Friday 9 December 2016

Catwalk veterans showcase autumn newness

Published 03/09/2016 | 02:30

Impeccable posture from former Irish supermodels (L-R) Vivienne Connolly, Olivia Tracey, Amanda Byram, Marie Staunton and Sheila Eustace at the ISPCC lunch at which Brown Thomas showcased their new AW16 designer collections Photo: Cian O'Sullivan/Photocall
Impeccable posture from former Irish supermodels (L-R) Vivienne Connolly, Olivia Tracey, Amanda Byram, Marie Staunton and Sheila Eustace at the ISPCC lunch at which Brown Thomas showcased their new AW16 designer collections Photo: Cian O'Sullivan/Photocall

The arrival of the 'Supers' - a retinue of Irish supermodels from yesteryear - produced a popular surprise element in the Brown Thomas fashion show at the annual ISPCC fundraiser lunch in Ballsbridge yesterday.

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A room of over 330 women faced with awesomely divine designer dresses and specially flown in couture pieces erupted in applause at the sight of 56-year-old silver-haired Olivia Tracey wearing a Dolce &Gabbana leopard-print dress (€2,590).

Olivia led the way and there was an enthusiastic response to former model, now international TV star, Amanda Byram, who compered the show.

During their heyday, these models graced all the top magazine covers and catwalk shows around the country.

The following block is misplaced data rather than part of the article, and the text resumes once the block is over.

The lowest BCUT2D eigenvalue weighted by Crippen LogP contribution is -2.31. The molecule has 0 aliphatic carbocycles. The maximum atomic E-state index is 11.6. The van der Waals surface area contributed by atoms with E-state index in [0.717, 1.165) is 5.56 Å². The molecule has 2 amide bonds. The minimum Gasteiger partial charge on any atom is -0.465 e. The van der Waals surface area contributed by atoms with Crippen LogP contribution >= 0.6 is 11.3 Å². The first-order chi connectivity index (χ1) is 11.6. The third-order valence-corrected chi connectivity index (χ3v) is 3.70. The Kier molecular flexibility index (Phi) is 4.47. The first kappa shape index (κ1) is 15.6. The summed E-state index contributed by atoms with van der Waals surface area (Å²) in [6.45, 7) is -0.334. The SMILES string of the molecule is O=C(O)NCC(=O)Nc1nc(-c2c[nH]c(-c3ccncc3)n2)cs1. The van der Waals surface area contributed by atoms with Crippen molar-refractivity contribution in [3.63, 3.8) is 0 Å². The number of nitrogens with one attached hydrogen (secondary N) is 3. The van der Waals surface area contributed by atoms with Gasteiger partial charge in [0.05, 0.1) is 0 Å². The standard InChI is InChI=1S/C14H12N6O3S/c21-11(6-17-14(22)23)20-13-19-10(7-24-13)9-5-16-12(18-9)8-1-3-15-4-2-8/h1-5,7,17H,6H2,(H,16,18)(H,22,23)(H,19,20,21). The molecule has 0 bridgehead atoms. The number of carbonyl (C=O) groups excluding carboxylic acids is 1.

Dressed in covetable pieces from the AW16 collection by the Italian designing duo, Dolce & Gabbana, the 'real women' proved they still have it...in spadeloads.

And speaking of gardening, Marie Staunton swapped the catwalk for horticulture. She modelled a Dolce & Gabbana skirt (€1,650) and white shirt (€1,450).

There were cheers too for Vivienne Connolly who was spotted as potential model material when she was studying in Carlow and went on to act in 'Fair City'. She wore a Dolce & Gabbana chiffon tie dress (€2,590) and shoes with chandelier heels.

Shapely Sheila Eustace lives in Spain where she is a fitness expert. She wore a bodycon Dolce & Gabbana tweed jacket (€1,750) and skirt (€845) and the audience appreciated another sight of Sheila's legendary slow turn.

Irish Independent

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